That’s wonderful. And just so people know, this is a fellowship that’s offered annually, so you can find it on ProFellow. Definitely check it out! Now, since you completed that fellowship, what are some of the other fellowships and professional experiences you’ve had since then? And how did that original fellowship prepare you to get those jobs in the political realm and succeed in them?
How did the Congressional Fellowship on Women and Public Policy prepare you for political jobs and additional fellowships?
That’s a great question! After I completed my Women and Public Policy Fellowship, I actually applied for the Presidential Management Fellowship. Being on the Hill, getting to see the executive branch and the different government agencies was really important to me. I discovered that I wanted to make an impact, not on a state or a local level or even a national level, but internationally. I think that was really important for me to realize.
It was also important for me to be exposed to the breadth of work across the federal workforce. Something that was great about the Women and Public Policy Fellowship is that it wasn’t just government nerds. There were people from different fields, like scientists, social workers, etc. coming to the Hill and learning about how we make policy at the federal level. That was really important exposure for me to figure out that I really wanted to start working at the US Small Business Administration, and then I really wanted to move into international trade policy at the US Department of Commerce. So I think without that broad exposure, I would not have understood the opportunities that have been available to me through the Presidential Management Fellowship and continuing in federal service.
The Presidential Management Fellowship was also a wonderful opportunity. I highly recommend it to anyone graduating from a master’s program. You can apply even two years after you graduate from your master’s program. It was a great way to begin federal service coming in with a cohort of very motivated other students in my class at the US Small Business Administration. I really got to take a lot of leadership development opportunities through that program and expand my work portfolio, including managing different projects, doing program evaluations, and even traveling the country meeting US small businesses.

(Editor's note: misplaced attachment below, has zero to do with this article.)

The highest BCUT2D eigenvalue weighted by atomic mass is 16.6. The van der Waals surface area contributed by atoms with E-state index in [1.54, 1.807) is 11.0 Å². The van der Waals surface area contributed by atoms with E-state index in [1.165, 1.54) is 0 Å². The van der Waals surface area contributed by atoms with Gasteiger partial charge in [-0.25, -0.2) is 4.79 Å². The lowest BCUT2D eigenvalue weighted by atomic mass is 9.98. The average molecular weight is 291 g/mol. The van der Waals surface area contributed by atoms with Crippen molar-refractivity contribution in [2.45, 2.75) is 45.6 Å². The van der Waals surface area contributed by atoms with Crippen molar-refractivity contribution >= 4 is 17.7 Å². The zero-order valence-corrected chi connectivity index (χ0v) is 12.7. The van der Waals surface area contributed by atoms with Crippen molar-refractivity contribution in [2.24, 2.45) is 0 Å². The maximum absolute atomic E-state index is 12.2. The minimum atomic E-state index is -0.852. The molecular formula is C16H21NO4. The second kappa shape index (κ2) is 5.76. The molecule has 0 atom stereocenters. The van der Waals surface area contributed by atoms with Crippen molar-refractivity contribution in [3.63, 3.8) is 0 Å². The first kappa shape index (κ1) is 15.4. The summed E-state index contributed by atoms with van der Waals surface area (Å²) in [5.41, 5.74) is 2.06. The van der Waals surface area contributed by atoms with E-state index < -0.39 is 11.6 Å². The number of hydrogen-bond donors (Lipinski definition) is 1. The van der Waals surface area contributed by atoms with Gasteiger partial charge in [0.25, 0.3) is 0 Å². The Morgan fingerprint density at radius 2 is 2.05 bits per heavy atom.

From there, I actually moved over to the US Department of Commerce in the role that I’m in right now with the Office of Trade Agreements, Negotiations, and Compliance. And it was a really great starting point. I found my home in the federal government and my passion for working on trade policy. Since then, I’ve been able to go to international organizations and participate in meetings as a USG delegate, such as the World Trade Organization and the World Customs Organization. I’ve also gotten to train foreign governments on how they can comply with their trade agreement obligations. And I work daily with US exporters to make sure that they receive the full benefit of trade agreements that we negotiated around the world. So it’s really been an exciting time for me that really started with learning about all of those opportunities during my Women in Congressional Policy Fellowship, as well as the Presidential Management Fellowship.
Dr. Vicki Johnson:
That’s incredible. And it sounds like you really enjoy your current job. You’re really thriving there! Tell us a little bit more about your current role. What do you do day-to-day? What do you like about it? You could even tell us what you don’t like about it. We’d be interested to know.
What do you do in your role at the International Trade Administration?
Something I think is interesting, especially working on the Hill, is people talk about the pace, that it’s really fast-paced, that there’s something new every day. There’s always something that you’re learning. And I think that that’s really true in my current role. Every day is different for me. There’s always a new policy that some government is trying to implement or is thinking about implementing that I have to review and look at. Or I’m talking to businesses every day. Those could be small businesses that have one export that’s stuck at a border overseas, or that could be really large companies, multinational corporations. So the variety is something that I really thrive on and enjoy, but also I’ve really enjoyed not just being a generalist, but being an expert.